Africa’s COVID-19 Death Rate Now Higher Than Global Average – CDC

The Africa Centres for Disease Control and Prevention (Africa CDC) says the coronavirus (COVID-19) death rate on the continent is now greater than the global average.

John N. Nkengasong – a Cameroonian virologist and Africa CDC’s Director – disclosed this in the health agency’s weekly video briefing shared on Facebook on Thursday.

Describing the situation as “worrying and concerning”, Nkengasong told reporters that the continent’s death rate stands at 2.5% against a global average of 2.2%.

He added that the number of nations recording higher rates is growing.

Earlier during the pandemic, Africa recorded lower death rates than the global average, Nkengasong said.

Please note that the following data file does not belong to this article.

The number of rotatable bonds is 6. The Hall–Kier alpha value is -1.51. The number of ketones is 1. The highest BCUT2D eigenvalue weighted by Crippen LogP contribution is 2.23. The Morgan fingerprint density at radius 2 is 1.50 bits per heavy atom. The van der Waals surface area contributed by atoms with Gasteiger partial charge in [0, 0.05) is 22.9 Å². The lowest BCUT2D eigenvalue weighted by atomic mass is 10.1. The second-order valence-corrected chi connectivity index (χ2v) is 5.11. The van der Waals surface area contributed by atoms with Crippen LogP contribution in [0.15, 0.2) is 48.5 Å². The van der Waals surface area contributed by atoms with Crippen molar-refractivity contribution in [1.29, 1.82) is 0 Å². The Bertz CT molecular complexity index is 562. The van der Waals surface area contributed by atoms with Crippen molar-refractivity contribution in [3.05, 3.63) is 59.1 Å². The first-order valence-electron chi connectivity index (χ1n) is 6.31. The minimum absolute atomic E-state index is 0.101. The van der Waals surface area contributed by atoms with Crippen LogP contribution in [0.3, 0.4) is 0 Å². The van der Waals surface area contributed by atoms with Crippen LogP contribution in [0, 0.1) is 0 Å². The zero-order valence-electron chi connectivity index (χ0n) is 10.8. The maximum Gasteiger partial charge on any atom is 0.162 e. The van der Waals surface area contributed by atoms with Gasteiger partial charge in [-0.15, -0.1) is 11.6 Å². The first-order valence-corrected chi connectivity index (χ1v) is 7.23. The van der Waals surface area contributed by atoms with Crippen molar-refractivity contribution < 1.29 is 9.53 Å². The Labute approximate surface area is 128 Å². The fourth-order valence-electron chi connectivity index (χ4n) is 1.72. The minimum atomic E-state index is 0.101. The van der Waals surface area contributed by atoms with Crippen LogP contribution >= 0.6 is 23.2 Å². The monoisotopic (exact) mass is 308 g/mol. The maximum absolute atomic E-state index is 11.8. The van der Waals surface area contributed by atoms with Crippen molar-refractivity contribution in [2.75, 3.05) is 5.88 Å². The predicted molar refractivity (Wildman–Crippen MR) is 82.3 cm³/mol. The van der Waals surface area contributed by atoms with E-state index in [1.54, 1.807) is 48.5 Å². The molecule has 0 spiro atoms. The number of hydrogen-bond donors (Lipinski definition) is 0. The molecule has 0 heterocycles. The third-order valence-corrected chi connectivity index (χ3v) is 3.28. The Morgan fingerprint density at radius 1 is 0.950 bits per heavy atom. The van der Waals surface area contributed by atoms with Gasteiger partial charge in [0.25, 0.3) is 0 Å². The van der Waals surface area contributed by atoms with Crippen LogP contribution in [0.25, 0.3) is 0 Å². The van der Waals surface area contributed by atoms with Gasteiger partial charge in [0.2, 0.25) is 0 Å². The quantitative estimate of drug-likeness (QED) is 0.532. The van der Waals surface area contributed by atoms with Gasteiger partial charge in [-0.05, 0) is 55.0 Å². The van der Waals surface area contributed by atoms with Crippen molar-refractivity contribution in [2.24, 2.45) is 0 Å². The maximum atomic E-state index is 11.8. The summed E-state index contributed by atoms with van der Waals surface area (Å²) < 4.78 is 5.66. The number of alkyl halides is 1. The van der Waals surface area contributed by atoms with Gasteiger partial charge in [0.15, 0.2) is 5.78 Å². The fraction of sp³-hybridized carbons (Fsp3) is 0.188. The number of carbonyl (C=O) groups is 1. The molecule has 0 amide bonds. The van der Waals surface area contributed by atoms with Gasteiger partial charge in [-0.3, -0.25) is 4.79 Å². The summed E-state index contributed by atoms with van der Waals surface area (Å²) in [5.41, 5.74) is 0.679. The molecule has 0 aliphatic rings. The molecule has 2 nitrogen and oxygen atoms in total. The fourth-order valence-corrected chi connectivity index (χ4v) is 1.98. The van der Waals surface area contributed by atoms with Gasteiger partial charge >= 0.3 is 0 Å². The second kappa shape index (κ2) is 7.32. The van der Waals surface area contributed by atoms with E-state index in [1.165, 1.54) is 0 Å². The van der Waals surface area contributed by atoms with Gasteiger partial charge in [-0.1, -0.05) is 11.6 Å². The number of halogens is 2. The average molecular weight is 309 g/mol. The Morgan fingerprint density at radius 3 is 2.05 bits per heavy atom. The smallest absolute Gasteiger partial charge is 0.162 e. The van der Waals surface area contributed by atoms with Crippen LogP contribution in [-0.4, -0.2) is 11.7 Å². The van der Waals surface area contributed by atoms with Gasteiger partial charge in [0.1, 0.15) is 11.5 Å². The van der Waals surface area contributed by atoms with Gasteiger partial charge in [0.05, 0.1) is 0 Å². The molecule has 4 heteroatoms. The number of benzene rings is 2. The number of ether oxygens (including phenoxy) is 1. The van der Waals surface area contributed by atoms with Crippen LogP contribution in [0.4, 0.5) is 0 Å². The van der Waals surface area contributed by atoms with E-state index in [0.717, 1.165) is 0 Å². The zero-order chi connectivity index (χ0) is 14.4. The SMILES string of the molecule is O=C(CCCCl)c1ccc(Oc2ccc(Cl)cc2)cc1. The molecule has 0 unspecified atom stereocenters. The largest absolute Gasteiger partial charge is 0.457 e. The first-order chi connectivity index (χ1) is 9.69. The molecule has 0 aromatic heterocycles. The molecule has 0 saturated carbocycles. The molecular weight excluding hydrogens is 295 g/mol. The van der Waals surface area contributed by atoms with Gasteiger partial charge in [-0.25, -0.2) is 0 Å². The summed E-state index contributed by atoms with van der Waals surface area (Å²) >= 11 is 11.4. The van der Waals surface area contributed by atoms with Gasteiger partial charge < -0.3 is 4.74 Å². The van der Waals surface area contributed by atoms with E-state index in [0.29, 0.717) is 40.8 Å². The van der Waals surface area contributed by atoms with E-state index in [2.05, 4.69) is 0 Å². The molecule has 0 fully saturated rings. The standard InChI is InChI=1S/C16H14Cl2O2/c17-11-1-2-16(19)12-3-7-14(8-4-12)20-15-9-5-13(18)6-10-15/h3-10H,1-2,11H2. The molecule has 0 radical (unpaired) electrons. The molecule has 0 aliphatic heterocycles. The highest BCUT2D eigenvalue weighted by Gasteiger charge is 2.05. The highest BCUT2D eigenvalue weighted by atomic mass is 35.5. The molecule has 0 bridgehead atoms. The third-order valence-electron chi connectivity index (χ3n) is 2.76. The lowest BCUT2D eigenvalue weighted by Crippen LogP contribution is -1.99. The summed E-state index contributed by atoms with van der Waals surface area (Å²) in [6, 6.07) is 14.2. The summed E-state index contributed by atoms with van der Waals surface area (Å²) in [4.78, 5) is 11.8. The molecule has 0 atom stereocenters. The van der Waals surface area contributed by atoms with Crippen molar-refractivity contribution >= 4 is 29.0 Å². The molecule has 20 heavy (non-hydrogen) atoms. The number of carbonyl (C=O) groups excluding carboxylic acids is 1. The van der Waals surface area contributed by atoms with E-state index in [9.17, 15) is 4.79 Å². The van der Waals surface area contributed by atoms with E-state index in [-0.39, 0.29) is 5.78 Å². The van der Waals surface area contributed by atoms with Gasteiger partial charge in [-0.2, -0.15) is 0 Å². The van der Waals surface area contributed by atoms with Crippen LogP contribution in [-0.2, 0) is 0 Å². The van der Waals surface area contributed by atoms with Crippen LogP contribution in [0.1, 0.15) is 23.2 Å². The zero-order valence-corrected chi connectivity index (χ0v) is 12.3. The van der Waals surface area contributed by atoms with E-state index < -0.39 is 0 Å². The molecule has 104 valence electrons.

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But in the “second wave” 21 African nations had a death rate above 3%. They are Sudan, Egypt, Liberia, Mali, Chad, Niger, The Gambia, Tunisia, Eswatini, the Democratic Republic of Congo and Zimbabwe.

Over the past week, cases decreased by nearly 7% compared to the previous week while deaths increased 10%, according to Africa CDC data.

The continent reported 207,000 new cases in the past week, with South Africa alone reporting 100,000 of those new cases, Nkengasong said.

The continent has so far confirmed 3.3 million Covid-19 cases with 2.7 million recoveries and 81,000 deaths.


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